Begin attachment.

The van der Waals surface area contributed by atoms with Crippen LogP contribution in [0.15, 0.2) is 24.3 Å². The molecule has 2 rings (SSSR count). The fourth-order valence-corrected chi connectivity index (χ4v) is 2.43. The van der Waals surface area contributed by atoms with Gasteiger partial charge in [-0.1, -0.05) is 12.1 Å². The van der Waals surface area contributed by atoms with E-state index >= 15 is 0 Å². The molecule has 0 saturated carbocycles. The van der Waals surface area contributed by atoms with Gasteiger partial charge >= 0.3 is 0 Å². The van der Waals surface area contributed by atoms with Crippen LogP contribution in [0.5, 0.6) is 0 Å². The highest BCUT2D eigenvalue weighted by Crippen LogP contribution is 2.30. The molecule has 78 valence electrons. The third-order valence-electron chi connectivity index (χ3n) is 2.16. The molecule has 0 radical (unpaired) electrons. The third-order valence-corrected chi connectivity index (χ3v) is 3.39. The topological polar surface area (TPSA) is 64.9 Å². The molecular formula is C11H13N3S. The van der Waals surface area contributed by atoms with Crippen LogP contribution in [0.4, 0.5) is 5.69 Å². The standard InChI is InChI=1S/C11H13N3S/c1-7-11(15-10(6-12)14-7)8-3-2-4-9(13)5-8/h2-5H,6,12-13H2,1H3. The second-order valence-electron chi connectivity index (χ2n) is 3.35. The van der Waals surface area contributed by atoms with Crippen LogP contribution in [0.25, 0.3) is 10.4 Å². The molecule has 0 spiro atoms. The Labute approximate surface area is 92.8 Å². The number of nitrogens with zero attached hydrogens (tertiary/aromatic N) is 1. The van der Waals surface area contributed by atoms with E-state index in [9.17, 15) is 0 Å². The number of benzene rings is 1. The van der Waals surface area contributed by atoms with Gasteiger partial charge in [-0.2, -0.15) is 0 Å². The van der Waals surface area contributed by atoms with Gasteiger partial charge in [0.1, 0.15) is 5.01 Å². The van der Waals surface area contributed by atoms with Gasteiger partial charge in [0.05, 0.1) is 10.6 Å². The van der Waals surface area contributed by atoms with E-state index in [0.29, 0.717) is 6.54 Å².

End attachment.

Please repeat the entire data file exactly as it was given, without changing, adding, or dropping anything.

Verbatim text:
The van der Waals surface area contributed by atoms with Crippen LogP contribution in [0.15, 0.2) is 24.3 Å². The molecule has 2 rings (SSSR count). The fourth-order valence-corrected chi connectivity index (χ4v) is 2.43. The van der Waals surface area contributed by atoms with Gasteiger partial charge in [-0.1, -0.05) is 12.1 Å². The van der Waals surface area contributed by atoms with E-state index >= 15 is 0 Å². The molecule has 0 saturated carbocycles. The van der Waals surface area contributed by atoms with Gasteiger partial charge >= 0.3 is 0 Å². The van der Waals surface area contributed by atoms with Crippen LogP contribution in [0.5, 0.6) is 0 Å². The highest BCUT2D eigenvalue weighted by Crippen LogP contribution is 2.30. The molecule has 78 valence electrons. The third-order valence-electron chi connectivity index (χ3n) is 2.16. The molecule has 0 radical (unpaired) electrons. The third-order valence-corrected chi connectivity index (χ3v) is 3.39. The topological polar surface area (TPSA) is 64.9 Å². The molecular formula is C11H13N3S. The van der Waals surface area contributed by atoms with Crippen LogP contribution in [0.4, 0.5) is 5.69 Å². The standard InChI is InChI=1S/C11H13N3S/c1-7-11(15-10(6-12)14-7)8-3-2-4-9(13)5-8/h2-5H,6,12-13H2,1H3. The second-order valence-electron chi connectivity index (χ2n) is 3.35. The van der Waals surface area contributed by atoms with Crippen LogP contribution in [0.25, 0.3) is 10.4 Å². The molecule has 0 spiro atoms. The Labute approximate surface area is 92.8 Å². The number of nitrogens with zero attached hydrogens (tertiary/aromatic N) is 1. The van der Waals surface area contributed by atoms with E-state index in [9.17, 15) is 0 Å². The number of benzene rings is 1. The van der Waals surface area contributed by atoms with Gasteiger partial charge in [-0.2, -0.15) is 0 Å². The van der Waals surface area contributed by atoms with Gasteiger partial charge in [0.1, 0.15) is 5.01 Å². The van der Waals surface area contributed by atoms with Gasteiger partial charge in [0.05, 0.1) is 10.6 Å². The van der Waals surface area contributed by atoms with E-state index in [0.29, 0.717) is 6.54 Å².